U.S. President Bush's Science Advisor Lays Out Vision for Addressing Climate Change

December 17, 2004

Washington, 16 Dec 2004

The U.S. Climate Change Vision
By Dr. John H. Marburger, III

"The issue of climate change respects no border.  Its effects cannot be reined in by an army nor advanced by any ideology.  Climate change, with its potential to impact every corner of the world, is an issue that must be addressed by the world." -- President George W. Bush, June 11, 2001.

With these words, President Bush clearly acknowledged the seriousness of climate change and launched a responsible and practical climate policy with three primary aims: 1) to introduce new technologies for producing and using energy that can dramatically reduce the relationship between economic growth and the generation of greenhouse gases; 2) to improve scientific tools and understanding needed to respond more effectively to the problems posed by climate change; and 3) to enlist the cooperation of other nations to address the entire spectrum of climate change issues. To advance these aims, the U.S. spent approximately $5.1 billion in FY 2004 on climate change science research, advanced energy technologies, voluntary programs, and related international assistance -- far more than any other nation.

U.S. climate-oriented technology initiatives are ambitious on a scale commensurate with the challenges: development of hydrogen technologies that can enable more efficient and carbon-free means of transportation and other applications; new kinds of power plants -- "FutureGen" plants -- that generate power from hydrocarbons, but release no carbon to the atmosphere; and renewed commitment to research on carbon-free forms of power generation such as nuclear fusion that can be scaled to an economically significant size. The vision here is to forge new energy technologies that all nations can use to meet their goals of limiting greenhouse gas emissions, without compromising the sustained improvements in living standards to which all nations aspire.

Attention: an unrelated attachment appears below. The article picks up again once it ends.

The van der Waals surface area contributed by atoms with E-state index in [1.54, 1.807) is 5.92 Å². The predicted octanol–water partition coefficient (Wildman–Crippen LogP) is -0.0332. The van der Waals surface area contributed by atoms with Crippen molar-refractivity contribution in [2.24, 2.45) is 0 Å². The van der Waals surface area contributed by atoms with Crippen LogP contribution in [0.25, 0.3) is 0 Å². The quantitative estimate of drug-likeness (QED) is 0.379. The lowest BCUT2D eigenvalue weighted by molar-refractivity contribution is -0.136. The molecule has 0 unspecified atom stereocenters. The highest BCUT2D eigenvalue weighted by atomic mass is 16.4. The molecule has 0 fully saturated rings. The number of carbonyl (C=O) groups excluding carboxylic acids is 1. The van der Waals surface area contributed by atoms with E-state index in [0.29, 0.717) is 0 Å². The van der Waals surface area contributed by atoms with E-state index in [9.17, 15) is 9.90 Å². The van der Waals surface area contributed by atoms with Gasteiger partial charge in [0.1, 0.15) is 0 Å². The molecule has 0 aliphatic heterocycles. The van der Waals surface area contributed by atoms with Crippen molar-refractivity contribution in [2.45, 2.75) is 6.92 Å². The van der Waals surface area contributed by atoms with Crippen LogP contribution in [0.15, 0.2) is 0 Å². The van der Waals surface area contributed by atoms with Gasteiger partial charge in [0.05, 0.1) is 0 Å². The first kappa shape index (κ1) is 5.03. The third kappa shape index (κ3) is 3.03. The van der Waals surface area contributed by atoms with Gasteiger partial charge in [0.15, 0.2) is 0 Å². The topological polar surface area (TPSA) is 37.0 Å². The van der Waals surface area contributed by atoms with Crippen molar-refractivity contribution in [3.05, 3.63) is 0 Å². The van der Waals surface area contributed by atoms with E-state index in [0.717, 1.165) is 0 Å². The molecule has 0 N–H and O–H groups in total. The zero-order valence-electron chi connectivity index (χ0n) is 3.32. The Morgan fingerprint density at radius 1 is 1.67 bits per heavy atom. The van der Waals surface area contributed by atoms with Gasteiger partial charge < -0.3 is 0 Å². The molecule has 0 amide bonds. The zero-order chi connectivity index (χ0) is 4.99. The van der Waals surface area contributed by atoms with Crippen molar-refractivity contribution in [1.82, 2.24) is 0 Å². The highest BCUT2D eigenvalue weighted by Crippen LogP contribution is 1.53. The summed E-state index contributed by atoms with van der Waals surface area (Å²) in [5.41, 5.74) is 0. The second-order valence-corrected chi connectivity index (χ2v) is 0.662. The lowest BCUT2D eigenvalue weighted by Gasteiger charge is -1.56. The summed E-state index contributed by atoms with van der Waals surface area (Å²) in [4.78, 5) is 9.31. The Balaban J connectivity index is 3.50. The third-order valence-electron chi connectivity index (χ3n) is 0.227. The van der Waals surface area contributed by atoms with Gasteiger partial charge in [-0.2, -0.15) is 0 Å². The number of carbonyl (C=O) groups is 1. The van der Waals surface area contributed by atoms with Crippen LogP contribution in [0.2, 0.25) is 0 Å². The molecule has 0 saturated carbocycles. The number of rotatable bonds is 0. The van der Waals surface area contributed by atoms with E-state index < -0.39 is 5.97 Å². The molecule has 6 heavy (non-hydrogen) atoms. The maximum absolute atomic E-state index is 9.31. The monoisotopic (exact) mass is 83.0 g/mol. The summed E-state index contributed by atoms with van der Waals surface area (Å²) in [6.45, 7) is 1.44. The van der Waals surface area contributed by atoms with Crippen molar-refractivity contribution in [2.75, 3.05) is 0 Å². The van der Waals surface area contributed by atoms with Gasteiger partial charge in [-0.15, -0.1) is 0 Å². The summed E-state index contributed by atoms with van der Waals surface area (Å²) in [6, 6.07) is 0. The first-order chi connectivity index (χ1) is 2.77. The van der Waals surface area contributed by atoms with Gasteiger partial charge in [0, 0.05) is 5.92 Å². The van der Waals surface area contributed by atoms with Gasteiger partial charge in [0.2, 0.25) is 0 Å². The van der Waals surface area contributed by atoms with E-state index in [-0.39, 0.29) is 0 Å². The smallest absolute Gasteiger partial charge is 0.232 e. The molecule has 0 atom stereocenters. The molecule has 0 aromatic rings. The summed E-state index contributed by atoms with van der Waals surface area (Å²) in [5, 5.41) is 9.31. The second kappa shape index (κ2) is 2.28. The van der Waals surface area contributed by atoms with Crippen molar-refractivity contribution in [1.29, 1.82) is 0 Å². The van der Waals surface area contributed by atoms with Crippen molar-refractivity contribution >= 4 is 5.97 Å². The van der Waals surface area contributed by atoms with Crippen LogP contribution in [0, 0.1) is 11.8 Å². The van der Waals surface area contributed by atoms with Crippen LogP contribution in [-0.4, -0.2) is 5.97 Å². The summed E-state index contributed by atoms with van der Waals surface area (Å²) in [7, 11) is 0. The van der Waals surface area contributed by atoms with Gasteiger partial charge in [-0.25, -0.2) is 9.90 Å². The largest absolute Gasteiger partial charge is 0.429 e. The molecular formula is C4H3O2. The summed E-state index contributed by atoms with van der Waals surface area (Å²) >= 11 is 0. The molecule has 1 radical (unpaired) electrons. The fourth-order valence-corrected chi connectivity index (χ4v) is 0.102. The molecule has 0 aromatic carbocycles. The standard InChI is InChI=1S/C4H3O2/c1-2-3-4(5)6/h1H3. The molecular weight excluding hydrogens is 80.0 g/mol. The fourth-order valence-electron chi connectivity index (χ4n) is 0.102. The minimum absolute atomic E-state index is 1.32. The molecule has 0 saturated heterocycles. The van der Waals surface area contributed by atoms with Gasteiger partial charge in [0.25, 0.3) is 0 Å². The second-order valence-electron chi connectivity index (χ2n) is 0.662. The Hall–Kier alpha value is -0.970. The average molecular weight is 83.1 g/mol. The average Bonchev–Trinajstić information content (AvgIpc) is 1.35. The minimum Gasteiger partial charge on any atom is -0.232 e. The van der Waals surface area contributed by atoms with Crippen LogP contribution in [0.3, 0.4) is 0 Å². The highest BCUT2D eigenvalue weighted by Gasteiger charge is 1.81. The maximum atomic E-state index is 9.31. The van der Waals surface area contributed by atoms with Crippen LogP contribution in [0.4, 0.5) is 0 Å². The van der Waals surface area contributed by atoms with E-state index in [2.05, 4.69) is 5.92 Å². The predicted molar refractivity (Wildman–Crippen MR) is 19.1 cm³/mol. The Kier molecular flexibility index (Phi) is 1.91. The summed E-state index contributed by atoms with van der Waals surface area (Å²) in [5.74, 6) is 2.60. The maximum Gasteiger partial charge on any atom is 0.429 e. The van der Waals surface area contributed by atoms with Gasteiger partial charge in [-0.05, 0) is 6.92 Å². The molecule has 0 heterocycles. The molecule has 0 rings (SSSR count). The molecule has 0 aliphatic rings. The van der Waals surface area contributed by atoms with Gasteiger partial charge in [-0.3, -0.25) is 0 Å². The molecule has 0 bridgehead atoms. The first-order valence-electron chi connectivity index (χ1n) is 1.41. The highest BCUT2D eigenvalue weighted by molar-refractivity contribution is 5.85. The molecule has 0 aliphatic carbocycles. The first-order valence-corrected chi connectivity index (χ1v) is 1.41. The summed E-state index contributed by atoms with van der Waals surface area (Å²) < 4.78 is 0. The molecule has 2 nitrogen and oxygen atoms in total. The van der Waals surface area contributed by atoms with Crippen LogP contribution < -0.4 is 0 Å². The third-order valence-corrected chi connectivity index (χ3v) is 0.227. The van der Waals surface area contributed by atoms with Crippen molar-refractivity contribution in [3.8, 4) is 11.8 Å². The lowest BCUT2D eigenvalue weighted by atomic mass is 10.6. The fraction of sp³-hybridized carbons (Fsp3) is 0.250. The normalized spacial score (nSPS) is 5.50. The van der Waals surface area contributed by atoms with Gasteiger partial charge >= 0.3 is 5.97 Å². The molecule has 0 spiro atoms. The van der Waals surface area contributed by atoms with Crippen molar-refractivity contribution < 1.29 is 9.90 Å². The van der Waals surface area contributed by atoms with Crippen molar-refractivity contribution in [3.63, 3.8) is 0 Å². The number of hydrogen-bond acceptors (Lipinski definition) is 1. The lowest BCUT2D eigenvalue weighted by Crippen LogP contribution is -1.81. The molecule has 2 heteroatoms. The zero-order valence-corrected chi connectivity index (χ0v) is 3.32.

Climate science initiatives are critically important for the kind of long-range planning that must be done region by region around the world to rise to the challenge of climate change. Even modest advances in our understanding of weather and climate can have a positive impact. The United States is spending nearly $2 billion per year on climate science within a well-defined strategic plan, developed and reviewed with wide input from the international scientific community and the National Academy of Sciences.

International cooperation is crucial for observing, understanding, preparing for, and mitigating potential impacts of climate change. The U.S. is by far the largest funder of activities under the United Nations Framework Convention on Climate Change (UNFCCC) and the Intergovernmental Panel on Climate Change (IPCC). Bush Administration international initiatives include the Methane to Markets Partnership, the International Partnership for a Hydrogen Economy, the Carbon Sequestration Leadership Forum, the Generation IV International Forum for nuclear power, and the Renewable Energy and Energy Efficiency Partnership. These initiatives and bilateral partnerships bring together approximately 20 developing and developed nations who, with the United States account for more than 70 percent of global greenhouse gas emissions.

The U.S. initiated a vigorous and widely supported international initiative on integrated Earth Observations, a "system of systems" approach to improve knowledge of global conditions that is engaging 48 countries and the European Union. The U.S. just released a draft 10-year strategic plan that will provide the U.S. component to an integrated global Earth Observation System to be considered at a summit of the Group on Earth Observations early next year. This summit will be the third such meeting in less than two years.

These actions add up to a thoughtful, visionary approach to the huge challenge of climate change. In President Bush's words: "My approach recognizes that economic growth is the solution, not the problem. Because a nation that grows its economy is a nation that can afford investments and new technologies." These investments are made on behalf of all nations, and are essential for a sustainable global economy in the future.

(Dr. Marburger is science adviser to President George W. Bush and director of the Office of Science and Technology Policy in the Executive Office of the President.)

US Department of State
Item source: http:///usinfo.state.gov/xarchives/displa y.html?p=washfile-english&y=2004&m=Decem ber&x=20041215134153xjsnommis0.96137&t= livefeeds/wf-latest.html

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